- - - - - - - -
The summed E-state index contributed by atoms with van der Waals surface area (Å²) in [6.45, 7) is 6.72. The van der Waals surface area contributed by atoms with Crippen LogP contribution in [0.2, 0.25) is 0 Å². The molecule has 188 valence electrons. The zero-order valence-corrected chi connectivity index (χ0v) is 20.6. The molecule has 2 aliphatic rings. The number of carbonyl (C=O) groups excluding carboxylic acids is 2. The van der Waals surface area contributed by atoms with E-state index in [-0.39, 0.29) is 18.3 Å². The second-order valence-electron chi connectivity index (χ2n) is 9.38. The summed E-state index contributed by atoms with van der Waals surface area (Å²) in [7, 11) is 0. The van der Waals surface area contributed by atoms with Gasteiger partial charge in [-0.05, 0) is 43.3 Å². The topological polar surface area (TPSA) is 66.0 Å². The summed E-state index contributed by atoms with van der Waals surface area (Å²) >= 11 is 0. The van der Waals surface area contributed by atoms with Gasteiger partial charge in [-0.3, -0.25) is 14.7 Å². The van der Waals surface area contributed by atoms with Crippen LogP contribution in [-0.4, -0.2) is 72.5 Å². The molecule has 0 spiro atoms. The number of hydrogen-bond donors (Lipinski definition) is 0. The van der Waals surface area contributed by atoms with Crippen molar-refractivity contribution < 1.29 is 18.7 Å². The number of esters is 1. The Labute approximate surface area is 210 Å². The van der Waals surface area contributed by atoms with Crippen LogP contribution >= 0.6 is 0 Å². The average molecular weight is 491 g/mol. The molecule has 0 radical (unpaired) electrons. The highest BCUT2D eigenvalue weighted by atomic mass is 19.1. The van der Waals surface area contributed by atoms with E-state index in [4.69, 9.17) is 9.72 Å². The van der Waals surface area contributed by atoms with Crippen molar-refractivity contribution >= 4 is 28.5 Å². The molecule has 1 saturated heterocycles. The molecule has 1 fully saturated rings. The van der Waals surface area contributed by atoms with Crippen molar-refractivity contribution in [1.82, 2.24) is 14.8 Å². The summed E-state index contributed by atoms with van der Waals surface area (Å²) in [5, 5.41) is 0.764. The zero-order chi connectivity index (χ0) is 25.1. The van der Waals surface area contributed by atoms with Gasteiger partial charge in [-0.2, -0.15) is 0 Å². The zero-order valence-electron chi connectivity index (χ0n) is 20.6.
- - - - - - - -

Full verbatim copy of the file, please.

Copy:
The summed E-state index contributed by atoms with van der Waals surface area (Å²) in [6.45, 7) is 6.72. The van der Waals surface area contributed by atoms with Crippen LogP contribution in [0.2, 0.25) is 0 Å². The molecule has 188 valence electrons. The zero-order valence-corrected chi connectivity index (χ0v) is 20.6. The molecule has 2 aliphatic rings. The number of carbonyl (C=O) groups excluding carboxylic acids is 2. The van der Waals surface area contributed by atoms with E-state index in [-0.39, 0.29) is 18.3 Å². The second-order valence-electron chi connectivity index (χ2n) is 9.38. The summed E-state index contributed by atoms with van der Waals surface area (Å²) in [7, 11) is 0. The van der Waals surface area contributed by atoms with Gasteiger partial charge in [-0.05, 0) is 43.3 Å². The topological polar surface area (TPSA) is 66.0 Å². The summed E-state index contributed by atoms with van der Waals surface area (Å²) >= 11 is 0. The van der Waals surface area contributed by atoms with Gasteiger partial charge in [-0.3, -0.25) is 14.7 Å². The van der Waals surface area contributed by atoms with Crippen LogP contribution in [-0.4, -0.2) is 72.5 Å². The molecule has 0 spiro atoms. The number of hydrogen-bond donors (Lipinski definition) is 0. The van der Waals surface area contributed by atoms with Crippen molar-refractivity contribution < 1.29 is 18.7 Å². The number of esters is 1. The Labute approximate surface area is 210 Å². The van der Waals surface area contributed by atoms with Crippen LogP contribution >= 0.6 is 0 Å². The average molecular weight is 491 g/mol. The molecule has 0 radical (unpaired) electrons. The highest BCUT2D eigenvalue weighted by atomic mass is 19.1. The van der Waals surface area contributed by atoms with E-state index in [4.69, 9.17) is 9.72 Å². The van der Waals surface area contributed by atoms with Crippen molar-refractivity contribution >= 4 is 28.5 Å². The molecule has 1 saturated heterocycles. The molecule has 1 fully saturated rings. The van der Waals surface area contributed by atoms with Crippen molar-refractivity contribution in [1.82, 2.24) is 14.8 Å². The summed E-state index contributed by atoms with van der Waals surface area (Å²) in [5, 5.41) is 0.764. The zero-order chi connectivity index (χ0) is 25.1. The van der Waals surface area contributed by atoms with Gasteiger partial charge in [-0.2, -0.15) is 0 Å². The zero-order valence-electron chi connectivity index (χ0n) is 20.6.